So if you look at page 12 of the Colorado big-game hunting brochure, you find minimum caliber requirements,  for instance, a minimum of .24 cal. (6mm) for big game with a minimum of 1,000 foot-pounds of energy delivered at 100 yards. As a hunter,  you want a quick "physical stop."

If there were a minimum requirement for a self-defense gun . . . it would not make a bit of difference. The Internet forums would still be as contentious as they are today.

October 05, 2012

Big Comet Coming

It is supposed to be a bright one:

National Geographic reports C/2012 S1 is expected to pass at about 6.2 million miles/10 million kilometers (0.07 AU (10,000,000 km; 6,500,000 mi) from Mars on October 1, 2013. This will allow NASA's Curiosity rover on Mars opportunity to snap pictures.

Astronomers at the Remanzacco Observatory, Italy have assured that the comet is not on collision course with Earth. They say C/2012 S1 "will get to within 0.012AU of the Sun at the end of November 2013 and then to ~0.4AU (about 37 million miles) from Earth at the beginning of January 2014."

October 02, 2012

False Alarm Forest Fire

Imagine yellowish-white dust, lots of it, rising in a column above the forest
Today was sort of like a bad dream.

Maybe not a bad dream, but more like one of those "stuck in a loop, can't do anything" dreams.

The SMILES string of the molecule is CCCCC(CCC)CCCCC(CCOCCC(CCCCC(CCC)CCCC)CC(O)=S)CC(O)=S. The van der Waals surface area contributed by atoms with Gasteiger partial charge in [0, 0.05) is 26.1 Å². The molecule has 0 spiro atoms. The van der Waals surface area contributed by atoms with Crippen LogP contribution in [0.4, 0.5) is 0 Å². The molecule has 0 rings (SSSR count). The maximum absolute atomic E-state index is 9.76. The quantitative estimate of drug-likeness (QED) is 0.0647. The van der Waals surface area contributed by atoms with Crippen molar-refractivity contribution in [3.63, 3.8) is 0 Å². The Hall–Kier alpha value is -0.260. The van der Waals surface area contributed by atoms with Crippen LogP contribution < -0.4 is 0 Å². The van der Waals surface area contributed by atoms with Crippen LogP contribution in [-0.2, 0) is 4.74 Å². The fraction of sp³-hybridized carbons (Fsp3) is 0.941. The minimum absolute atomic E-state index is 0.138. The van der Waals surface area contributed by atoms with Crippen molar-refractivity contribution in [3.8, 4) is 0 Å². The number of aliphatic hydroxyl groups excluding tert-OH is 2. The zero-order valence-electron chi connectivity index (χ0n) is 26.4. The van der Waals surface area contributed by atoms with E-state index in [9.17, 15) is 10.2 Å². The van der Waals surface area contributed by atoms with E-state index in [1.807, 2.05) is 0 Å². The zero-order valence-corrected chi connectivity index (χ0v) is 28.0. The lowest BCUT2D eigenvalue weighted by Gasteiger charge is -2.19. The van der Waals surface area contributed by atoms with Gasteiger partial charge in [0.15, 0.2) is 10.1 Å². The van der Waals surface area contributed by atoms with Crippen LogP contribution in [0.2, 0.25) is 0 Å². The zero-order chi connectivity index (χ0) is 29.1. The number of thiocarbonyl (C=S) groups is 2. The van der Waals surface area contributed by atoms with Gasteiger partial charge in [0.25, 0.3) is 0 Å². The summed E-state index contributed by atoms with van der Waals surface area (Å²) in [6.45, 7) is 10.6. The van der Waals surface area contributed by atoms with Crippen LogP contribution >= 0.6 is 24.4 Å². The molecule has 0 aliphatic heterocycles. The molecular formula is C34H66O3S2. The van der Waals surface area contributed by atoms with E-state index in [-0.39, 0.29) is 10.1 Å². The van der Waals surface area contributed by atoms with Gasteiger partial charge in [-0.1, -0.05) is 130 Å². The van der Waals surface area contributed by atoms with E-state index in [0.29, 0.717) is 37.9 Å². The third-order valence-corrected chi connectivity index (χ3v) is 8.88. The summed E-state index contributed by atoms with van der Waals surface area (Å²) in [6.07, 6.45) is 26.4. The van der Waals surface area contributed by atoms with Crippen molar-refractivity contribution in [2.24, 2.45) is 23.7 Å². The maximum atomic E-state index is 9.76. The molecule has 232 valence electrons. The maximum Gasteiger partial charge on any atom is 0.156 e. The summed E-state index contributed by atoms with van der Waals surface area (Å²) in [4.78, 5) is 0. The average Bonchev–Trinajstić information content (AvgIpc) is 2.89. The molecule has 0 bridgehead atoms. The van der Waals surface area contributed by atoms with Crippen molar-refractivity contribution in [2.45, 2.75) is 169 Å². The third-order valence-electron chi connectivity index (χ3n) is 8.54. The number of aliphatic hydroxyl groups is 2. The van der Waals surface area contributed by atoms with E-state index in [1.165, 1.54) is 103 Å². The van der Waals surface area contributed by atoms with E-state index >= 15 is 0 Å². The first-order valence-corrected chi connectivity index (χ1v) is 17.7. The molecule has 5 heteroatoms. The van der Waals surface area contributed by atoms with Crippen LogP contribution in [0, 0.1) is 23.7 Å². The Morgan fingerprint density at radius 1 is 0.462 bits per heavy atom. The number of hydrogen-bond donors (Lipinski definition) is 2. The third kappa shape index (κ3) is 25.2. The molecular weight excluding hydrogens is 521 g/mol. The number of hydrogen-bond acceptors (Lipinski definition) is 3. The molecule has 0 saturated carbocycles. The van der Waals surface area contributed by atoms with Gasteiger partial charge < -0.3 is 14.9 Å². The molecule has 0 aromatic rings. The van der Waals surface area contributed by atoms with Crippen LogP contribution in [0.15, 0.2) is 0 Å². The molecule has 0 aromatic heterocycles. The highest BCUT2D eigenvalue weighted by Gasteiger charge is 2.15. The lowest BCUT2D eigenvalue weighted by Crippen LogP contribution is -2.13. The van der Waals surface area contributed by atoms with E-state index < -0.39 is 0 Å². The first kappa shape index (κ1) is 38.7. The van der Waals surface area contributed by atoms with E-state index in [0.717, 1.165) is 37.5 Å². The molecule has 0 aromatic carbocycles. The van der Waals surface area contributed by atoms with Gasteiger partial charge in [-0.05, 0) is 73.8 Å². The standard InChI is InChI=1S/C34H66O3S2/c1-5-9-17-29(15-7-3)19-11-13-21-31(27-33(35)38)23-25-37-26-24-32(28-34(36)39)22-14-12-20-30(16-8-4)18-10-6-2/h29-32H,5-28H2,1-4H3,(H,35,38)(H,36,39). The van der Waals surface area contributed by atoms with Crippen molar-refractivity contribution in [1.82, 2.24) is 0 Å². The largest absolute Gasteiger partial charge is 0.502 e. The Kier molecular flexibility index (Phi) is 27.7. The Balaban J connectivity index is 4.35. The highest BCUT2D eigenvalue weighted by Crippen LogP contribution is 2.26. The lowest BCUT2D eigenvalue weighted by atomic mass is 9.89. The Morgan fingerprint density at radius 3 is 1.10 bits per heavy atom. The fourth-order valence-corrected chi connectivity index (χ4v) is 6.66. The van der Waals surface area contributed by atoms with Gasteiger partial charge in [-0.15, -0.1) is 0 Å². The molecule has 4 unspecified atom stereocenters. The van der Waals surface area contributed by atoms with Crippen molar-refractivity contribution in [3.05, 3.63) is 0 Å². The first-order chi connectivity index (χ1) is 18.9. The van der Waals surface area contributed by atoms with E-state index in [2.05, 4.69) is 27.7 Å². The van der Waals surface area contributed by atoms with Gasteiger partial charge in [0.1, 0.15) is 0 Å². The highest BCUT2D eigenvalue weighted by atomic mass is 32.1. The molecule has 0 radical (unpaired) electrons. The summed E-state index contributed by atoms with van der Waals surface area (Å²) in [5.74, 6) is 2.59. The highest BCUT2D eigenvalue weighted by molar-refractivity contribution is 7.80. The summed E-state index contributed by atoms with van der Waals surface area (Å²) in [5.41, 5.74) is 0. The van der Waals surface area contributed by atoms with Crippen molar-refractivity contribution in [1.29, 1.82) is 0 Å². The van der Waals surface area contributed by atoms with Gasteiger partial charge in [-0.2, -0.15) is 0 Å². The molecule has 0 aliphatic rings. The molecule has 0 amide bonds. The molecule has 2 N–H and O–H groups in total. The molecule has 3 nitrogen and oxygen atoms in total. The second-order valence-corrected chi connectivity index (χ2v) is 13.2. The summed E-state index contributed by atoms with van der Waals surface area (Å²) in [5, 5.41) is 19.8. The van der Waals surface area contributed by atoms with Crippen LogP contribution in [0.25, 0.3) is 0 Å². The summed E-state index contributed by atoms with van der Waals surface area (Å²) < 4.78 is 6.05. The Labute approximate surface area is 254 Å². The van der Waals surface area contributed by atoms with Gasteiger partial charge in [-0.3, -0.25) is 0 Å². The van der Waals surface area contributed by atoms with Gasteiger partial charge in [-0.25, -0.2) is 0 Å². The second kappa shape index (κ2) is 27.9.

(This is a bad dream.)

I was working on an editing job when the phone rings, and it's a friend whose home was threatened in July by another forest fire.

She was seeing smoke, a big column. Her neighbors were seeing smoke.

I called the sheriff's office, but the dispatcher had no reports and no reports of controlled burns either.

So I took a radio and binoculars and drove about three miles to where I could see the area in question. No smoke was visible. I called the dispatcher again, on the radio this time.

"FIre," he said. Nearby Town's department was en route, staging on County Road Such-and-such, and requesting assistance.

I asked him to activate the fire siren and dashed home, asked M. to call our friend back, put on my Nomex clothes, grabbed my fire pack, stuck the magnetic red light on the Jeep, and headed back to the fire house.

No one was there. 

Two issues were in play.

1. It's policy that no fire truck rolls out of the house without at least two firefighters on board. This is a good policy. Even the little brush truck requires one person to watch the pump and/or drive while one or more firefighters advance a hose line.